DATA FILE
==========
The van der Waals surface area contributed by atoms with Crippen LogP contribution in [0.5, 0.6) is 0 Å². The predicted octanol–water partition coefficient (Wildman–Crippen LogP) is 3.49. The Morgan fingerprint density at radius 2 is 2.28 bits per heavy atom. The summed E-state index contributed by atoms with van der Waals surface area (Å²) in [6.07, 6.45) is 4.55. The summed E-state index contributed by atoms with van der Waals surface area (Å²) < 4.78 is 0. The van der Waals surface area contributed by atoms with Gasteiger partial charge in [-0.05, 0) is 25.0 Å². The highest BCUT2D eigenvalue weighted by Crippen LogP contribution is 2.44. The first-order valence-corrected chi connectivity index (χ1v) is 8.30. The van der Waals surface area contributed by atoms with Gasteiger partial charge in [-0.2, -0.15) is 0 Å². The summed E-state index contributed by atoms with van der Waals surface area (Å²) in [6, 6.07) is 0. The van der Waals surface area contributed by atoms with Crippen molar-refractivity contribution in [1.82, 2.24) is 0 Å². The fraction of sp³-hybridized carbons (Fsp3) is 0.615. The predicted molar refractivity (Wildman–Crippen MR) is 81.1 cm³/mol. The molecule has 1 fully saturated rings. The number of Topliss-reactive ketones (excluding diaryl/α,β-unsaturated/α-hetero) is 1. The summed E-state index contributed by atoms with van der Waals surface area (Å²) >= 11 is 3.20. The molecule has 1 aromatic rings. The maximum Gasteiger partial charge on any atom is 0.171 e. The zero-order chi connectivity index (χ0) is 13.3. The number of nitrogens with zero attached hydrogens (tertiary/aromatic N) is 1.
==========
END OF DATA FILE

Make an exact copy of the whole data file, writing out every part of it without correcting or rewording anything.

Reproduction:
The van der Waals surface area contributed by atoms with Crippen LogP contribution in [0.5, 0.6) is 0 Å². The predicted octanol–water partition coefficient (Wildman–Crippen LogP) is 3.49. The Morgan fingerprint density at radius 2 is 2.28 bits per heavy atom. The summed E-state index contributed by atoms with van der Waals surface area (Å²) in [6.07, 6.45) is 4.55. The summed E-state index contributed by atoms with van der Waals surface area (Å²) < 4.78 is 0. The van der Waals surface area contributed by atoms with Gasteiger partial charge in [-0.05, 0) is 25.0 Å². The highest BCUT2D eigenvalue weighted by Crippen LogP contribution is 2.44. The first-order valence-corrected chi connectivity index (χ1v) is 8.30. The van der Waals surface area contributed by atoms with Gasteiger partial charge in [-0.2, -0.15) is 0 Å². The summed E-state index contributed by atoms with van der Waals surface area (Å²) in [6, 6.07) is 0. The van der Waals surface area contributed by atoms with Crippen molar-refractivity contribution in [1.82, 2.24) is 0 Å². The fraction of sp³-hybridized carbons (Fsp3) is 0.615. The predicted molar refractivity (Wildman–Crippen MR) is 81.1 cm³/mol. The molecule has 1 fully saturated rings. The number of Topliss-reactive ketones (excluding diaryl/α,β-unsaturated/α-hetero) is 1. The summed E-state index contributed by atoms with van der Waals surface area (Å²) >= 11 is 3.20. The molecule has 1 aromatic rings. The maximum Gasteiger partial charge on any atom is 0.171 e. The zero-order chi connectivity index (χ0) is 13.3. The number of nitrogens with zero attached hydrogens (tertiary/aromatic N) is 1.